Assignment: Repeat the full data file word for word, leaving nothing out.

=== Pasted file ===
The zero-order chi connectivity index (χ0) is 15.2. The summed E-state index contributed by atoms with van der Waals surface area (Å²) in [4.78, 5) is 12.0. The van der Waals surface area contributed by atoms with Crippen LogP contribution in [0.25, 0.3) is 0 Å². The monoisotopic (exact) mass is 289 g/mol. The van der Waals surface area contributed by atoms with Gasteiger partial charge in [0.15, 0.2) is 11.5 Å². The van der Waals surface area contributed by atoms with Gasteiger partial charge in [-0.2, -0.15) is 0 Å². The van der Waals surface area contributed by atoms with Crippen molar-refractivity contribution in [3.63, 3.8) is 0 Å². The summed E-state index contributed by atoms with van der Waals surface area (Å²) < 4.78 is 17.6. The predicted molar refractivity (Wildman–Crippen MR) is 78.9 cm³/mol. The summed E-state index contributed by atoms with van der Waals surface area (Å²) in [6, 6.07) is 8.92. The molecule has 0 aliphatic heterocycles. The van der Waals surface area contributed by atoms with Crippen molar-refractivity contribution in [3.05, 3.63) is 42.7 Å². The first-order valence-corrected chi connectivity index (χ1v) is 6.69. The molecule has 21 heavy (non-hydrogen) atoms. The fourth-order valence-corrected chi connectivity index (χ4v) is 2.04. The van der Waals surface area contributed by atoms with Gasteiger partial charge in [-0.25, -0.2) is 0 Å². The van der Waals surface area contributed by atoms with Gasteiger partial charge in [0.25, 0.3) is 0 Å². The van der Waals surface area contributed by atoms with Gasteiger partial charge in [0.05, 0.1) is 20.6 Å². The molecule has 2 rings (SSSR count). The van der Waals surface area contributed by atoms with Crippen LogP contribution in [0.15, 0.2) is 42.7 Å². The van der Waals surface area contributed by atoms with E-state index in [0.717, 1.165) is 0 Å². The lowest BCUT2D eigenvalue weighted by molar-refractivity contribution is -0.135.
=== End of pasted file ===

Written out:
The zero-order chi connectivity index (χ0) is 15.2. The summed E-state index contributed by atoms with van der Waals surface area (Å²) in [4.78, 5) is 12.0. The van der Waals surface area contributed by atoms with Crippen LogP contribution in [0.25, 0.3) is 0 Å². The monoisotopic (exact) mass is 289 g/mol. The van der Waals surface area contributed by atoms with Gasteiger partial charge in [0.15, 0.2) is 11.5 Å². The van der Waals surface area contributed by atoms with Gasteiger partial charge in [-0.2, -0.15) is 0 Å². The van der Waals surface area contributed by atoms with Crippen molar-refractivity contribution in [3.63, 3.8) is 0 Å². The summed E-state index contributed by atoms with van der Waals surface area (Å²) < 4.78 is 17.6. The predicted molar refractivity (Wildman–Crippen MR) is 78.9 cm³/mol. The summed E-state index contributed by atoms with van der Waals surface area (Å²) in [6, 6.07) is 8.92. The molecule has 0 aliphatic heterocycles. The van der Waals surface area contributed by atoms with Crippen molar-refractivity contribution in [3.05, 3.63) is 42.7 Å². The first-order valence-corrected chi connectivity index (χ1v) is 6.69. The molecule has 21 heavy (non-hydrogen) atoms. The fourth-order valence-corrected chi connectivity index (χ4v) is 2.04. The van der Waals surface area contributed by atoms with Gasteiger partial charge in [-0.25, -0.2) is 0 Å². The van der Waals surface area contributed by atoms with Gasteiger partial charge in [0.25, 0.3) is 0 Å². The van der Waals surface area contributed by atoms with Gasteiger partial charge in [0.05, 0.1) is 20.6 Å². The molecule has 2 rings (SSSR count). The van der Waals surface area contributed by atoms with Crippen LogP contribution in [0.15, 0.2) is 42.7 Å². The van der Waals surface area contributed by atoms with E-state index in [0.717, 1.165) is 0 Å². The lowest BCUT2D eigenvalue weighted by molar-refractivity contribution is -0.135.